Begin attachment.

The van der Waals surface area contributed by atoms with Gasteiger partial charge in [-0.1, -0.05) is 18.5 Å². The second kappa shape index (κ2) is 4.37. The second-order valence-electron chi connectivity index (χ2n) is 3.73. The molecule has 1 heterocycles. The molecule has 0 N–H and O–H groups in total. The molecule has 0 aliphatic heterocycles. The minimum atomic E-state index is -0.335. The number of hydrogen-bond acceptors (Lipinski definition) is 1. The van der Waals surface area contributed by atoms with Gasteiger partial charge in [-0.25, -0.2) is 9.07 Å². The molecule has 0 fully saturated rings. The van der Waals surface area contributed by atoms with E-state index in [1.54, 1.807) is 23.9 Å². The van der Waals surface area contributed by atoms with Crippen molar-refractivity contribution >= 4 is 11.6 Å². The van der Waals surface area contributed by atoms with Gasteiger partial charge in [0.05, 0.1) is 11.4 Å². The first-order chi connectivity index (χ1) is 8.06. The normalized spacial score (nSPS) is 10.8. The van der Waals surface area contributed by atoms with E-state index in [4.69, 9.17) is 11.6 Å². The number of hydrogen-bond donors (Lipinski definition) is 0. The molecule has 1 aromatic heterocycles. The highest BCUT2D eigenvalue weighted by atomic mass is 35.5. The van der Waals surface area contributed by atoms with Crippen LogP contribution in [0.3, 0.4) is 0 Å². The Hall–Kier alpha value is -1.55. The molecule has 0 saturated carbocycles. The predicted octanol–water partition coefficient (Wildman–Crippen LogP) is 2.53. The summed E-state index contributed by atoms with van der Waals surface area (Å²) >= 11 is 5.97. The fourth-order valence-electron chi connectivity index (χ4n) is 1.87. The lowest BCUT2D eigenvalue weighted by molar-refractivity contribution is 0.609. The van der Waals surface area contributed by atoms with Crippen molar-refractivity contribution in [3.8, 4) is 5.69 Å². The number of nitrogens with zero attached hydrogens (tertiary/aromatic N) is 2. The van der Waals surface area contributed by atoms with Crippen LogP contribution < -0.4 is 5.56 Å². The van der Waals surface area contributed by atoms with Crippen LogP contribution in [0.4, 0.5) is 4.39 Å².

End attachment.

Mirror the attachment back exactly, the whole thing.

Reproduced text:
The van der Waals surface area contributed by atoms with Gasteiger partial charge in [-0.1, -0.05) is 18.5 Å². The second kappa shape index (κ2) is 4.37. The second-order valence-electron chi connectivity index (χ2n) is 3.73. The molecule has 1 heterocycles. The molecule has 0 N–H and O–H groups in total. The molecule has 0 aliphatic heterocycles. The minimum atomic E-state index is -0.335. The number of hydrogen-bond acceptors (Lipinski definition) is 1. The van der Waals surface area contributed by atoms with Gasteiger partial charge in [-0.25, -0.2) is 9.07 Å². The molecule has 0 fully saturated rings. The van der Waals surface area contributed by atoms with E-state index in [1.54, 1.807) is 23.9 Å². The van der Waals surface area contributed by atoms with Crippen molar-refractivity contribution >= 4 is 11.6 Å². The van der Waals surface area contributed by atoms with Gasteiger partial charge in [0.05, 0.1) is 11.4 Å². The first-order chi connectivity index (χ1) is 8.06. The normalized spacial score (nSPS) is 10.8. The van der Waals surface area contributed by atoms with E-state index in [4.69, 9.17) is 11.6 Å². The number of hydrogen-bond donors (Lipinski definition) is 0. The molecule has 1 aromatic heterocycles. The highest BCUT2D eigenvalue weighted by atomic mass is 35.5. The van der Waals surface area contributed by atoms with Crippen LogP contribution in [0.3, 0.4) is 0 Å². The Hall–Kier alpha value is -1.55. The molecule has 0 saturated carbocycles. The predicted octanol–water partition coefficient (Wildman–Crippen LogP) is 2.53. The summed E-state index contributed by atoms with van der Waals surface area (Å²) >= 11 is 5.97. The fourth-order valence-electron chi connectivity index (χ4n) is 1.87. The lowest BCUT2D eigenvalue weighted by molar-refractivity contribution is 0.609. The van der Waals surface area contributed by atoms with Crippen molar-refractivity contribution in [3.8, 4) is 5.69 Å². The number of nitrogens with zero attached hydrogens (tertiary/aromatic N) is 2. The van der Waals surface area contributed by atoms with Crippen LogP contribution < -0.4 is 5.56 Å². The van der Waals surface area contributed by atoms with Crippen LogP contribution in [0.4, 0.5) is 4.39 Å².